• Bar chart: WSC

10.07.2024 By: Andreas Haug

Artikel Nummer: 50327

Only one out of 1,131,222 containers

Ever fewer boxes lost at sea. A subjective impression may be wrong. Even though it felt as if the maritime shipping industry was dominated by unpredictable climatic conditions, piracy and terrorism, container shipping was never as safe as it was last year. According to the World Shipping Council, only 221 of the around 250,000,000 boxes transported in 2023 were lost at sea. One third thereof was even recovered again.

A year ago, the World Shipping Council (WSC) reported the lowest number of containers lost at sea in a year, in terms of a percentage of the total number transported, ever since the organisation started to collect the data in 2008. In 2022, 661 boxes were missing after ships docked in port, which equates to one in 378,215.


This figure was significantly lower in 2023. At a mere 221 units the total number of lost containers was the lowest ever, equating to one in 1,131,222 boxes. This means that the vast majority of all goods transported in containers, which are estimated to be worth no less than approximately USD 7 trillion, travel safely across the world’s oceans.


These figures represent a rather positive trend for the WSC, which was founded in the year 2000 and whose 20 members represent about 90% of global container shipping capacity. In fact, the three-year moving average of 1,061 boxes lost at sea per year is relatively high at the moment because of a temporary spike during the outbreak of Covid-19.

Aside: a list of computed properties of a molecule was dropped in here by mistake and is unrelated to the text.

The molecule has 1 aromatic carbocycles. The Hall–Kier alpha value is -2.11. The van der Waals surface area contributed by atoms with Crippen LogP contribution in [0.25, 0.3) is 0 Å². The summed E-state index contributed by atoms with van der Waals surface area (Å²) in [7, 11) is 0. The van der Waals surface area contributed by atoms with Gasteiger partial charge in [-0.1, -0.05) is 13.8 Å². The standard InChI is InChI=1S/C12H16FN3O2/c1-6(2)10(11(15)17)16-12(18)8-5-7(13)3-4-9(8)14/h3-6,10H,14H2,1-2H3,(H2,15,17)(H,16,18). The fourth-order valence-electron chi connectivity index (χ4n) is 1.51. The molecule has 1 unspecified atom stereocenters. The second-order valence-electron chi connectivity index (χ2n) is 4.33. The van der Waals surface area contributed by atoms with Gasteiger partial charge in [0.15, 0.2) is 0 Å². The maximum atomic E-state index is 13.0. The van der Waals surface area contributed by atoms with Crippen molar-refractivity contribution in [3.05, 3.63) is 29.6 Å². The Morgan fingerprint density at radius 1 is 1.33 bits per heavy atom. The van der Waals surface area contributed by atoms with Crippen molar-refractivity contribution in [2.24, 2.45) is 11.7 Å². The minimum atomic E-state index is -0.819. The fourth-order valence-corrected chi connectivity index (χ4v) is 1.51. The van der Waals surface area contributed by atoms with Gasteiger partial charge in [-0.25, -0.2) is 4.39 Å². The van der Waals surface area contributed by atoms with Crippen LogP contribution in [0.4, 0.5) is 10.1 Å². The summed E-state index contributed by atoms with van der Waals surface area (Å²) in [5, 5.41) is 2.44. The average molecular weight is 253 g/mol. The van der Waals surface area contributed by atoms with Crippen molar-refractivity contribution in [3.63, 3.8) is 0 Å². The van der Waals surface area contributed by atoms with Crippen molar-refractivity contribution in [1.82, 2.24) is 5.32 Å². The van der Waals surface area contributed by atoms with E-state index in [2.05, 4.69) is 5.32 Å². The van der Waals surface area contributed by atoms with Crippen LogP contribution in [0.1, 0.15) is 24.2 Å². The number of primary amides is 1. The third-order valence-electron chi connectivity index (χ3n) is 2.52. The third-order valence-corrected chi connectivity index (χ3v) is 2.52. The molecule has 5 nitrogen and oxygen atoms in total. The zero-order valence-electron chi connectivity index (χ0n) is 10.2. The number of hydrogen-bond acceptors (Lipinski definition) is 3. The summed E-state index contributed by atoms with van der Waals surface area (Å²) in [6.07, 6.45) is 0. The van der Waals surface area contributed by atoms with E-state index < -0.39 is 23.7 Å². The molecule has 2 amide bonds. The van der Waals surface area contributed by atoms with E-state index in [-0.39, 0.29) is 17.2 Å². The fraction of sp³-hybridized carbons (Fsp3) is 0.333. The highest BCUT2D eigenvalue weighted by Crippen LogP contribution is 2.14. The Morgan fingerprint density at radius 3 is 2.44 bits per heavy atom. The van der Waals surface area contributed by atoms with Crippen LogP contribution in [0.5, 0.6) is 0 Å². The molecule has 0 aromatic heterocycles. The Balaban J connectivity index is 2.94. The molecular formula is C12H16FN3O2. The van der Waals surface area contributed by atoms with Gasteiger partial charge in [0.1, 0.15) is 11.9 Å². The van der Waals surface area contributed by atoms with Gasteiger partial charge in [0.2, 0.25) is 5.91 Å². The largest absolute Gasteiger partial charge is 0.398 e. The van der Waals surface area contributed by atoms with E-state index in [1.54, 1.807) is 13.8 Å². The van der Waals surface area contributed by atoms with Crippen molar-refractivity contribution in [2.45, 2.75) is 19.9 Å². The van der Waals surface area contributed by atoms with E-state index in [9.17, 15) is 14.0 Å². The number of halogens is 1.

However, the WSC also pointed out that most of its members lost none or less than ten containers last year, with only one shipping line reporting more than 100 boxes lost. “Nevertheless, this is no time for complacency, and we will continue our work to reduce the number of containers lost,” the WSC said, adding that working for greater safety is a task that never ends.


Every container lost at sea is one too many, the WSC is convinced, and thus urges the industry to remain proactive and maintain its commitment to ensuring that protocols and preventive measures are adhered to.


“A task that never ends”


The ‘Marin top tier joint industry project’, which was initiated in May 2021, and set to last three years, has done a lot of work in this field. It has produced concrete findings on the causes of boxes going overboard and recommendations and training material on how to avoid various types of dangerous rolling movements.


A final report based on extensive research and analysis is expected later this year, with best practices, updated safety measures, container and lashing standards and regulatory recommendations.


The WSC also supports the reporting requirement for lost containers adopted by the International Maritime Organization (IMO) in May, which will come into force on 1 January 2026. Another WSC initiative is preparing a manual on securing cargo at sea.



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